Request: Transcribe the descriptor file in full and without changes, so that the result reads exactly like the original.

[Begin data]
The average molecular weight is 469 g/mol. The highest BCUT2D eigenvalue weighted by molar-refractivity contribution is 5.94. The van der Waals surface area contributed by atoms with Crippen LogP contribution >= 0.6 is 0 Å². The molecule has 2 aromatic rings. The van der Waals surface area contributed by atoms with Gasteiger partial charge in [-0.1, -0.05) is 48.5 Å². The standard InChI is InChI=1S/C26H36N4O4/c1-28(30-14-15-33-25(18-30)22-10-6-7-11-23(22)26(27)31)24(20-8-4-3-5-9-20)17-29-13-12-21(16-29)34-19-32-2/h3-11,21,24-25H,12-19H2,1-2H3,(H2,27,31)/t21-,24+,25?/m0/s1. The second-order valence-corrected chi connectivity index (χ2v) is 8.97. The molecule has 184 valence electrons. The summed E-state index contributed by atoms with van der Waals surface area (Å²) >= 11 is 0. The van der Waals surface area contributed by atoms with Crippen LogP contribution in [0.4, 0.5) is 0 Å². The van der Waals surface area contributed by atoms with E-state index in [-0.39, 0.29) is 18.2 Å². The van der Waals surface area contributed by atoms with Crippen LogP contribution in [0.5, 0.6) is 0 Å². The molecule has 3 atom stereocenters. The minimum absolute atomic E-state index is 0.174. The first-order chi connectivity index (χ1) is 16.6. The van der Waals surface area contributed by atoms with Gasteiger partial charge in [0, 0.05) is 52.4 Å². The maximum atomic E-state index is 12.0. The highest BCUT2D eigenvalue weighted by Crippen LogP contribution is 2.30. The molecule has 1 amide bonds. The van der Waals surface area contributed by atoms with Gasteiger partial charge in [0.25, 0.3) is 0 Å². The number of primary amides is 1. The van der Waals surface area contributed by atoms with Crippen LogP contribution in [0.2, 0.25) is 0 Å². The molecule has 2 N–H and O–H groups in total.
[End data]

The average molecular weight is 469 g/mol. The highest BCUT2D eigenvalue weighted by molar-refractivity contribution is 5.94. The van der Waals surface area contributed by atoms with Crippen LogP contribution >= 0.6 is 0 Å². The molecule has 2 aromatic rings. The van der Waals surface area contributed by atoms with Gasteiger partial charge in [-0.1, -0.05) is 48.5 Å². The standard InChI is InChI=1S/C26H36N4O4/c1-28(30-14-15-33-25(18-30)22-10-6-7-11-23(22)26(27)31)24(20-8-4-3-5-9-20)17-29-13-12-21(16-29)34-19-32-2/h3-11,21,24-25H,12-19H2,1-2H3,(H2,27,31)/t21-,24+,25?/m0/s1. The second-order valence-corrected chi connectivity index (χ2v) is 8.97. The molecule has 184 valence electrons. The summed E-state index contributed by atoms with van der Waals surface area (Å²) >= 11 is 0. The van der Waals surface area contributed by atoms with Crippen LogP contribution in [0.4, 0.5) is 0 Å². The van der Waals surface area contributed by atoms with E-state index in [-0.39, 0.29) is 18.2 Å². The van der Waals surface area contributed by atoms with Crippen LogP contribution in [0.5, 0.6) is 0 Å². The molecule has 3 atom stereocenters. The minimum absolute atomic E-state index is 0.174. The first-order chi connectivity index (χ1) is 16.6. The van der Waals surface area contributed by atoms with Gasteiger partial charge in [0, 0.05) is 52.4 Å². The maximum atomic E-state index is 12.0. The highest BCUT2D eigenvalue weighted by Crippen LogP contribution is 2.30. The molecule has 1 amide bonds. The van der Waals surface area contributed by atoms with Gasteiger partial charge in [0.25, 0.3) is 0 Å². The number of primary amides is 1. The van der Waals surface area contributed by atoms with Crippen LogP contribution in [0.2, 0.25) is 0 Å². The molecule has 2 N–H and O–H groups in total.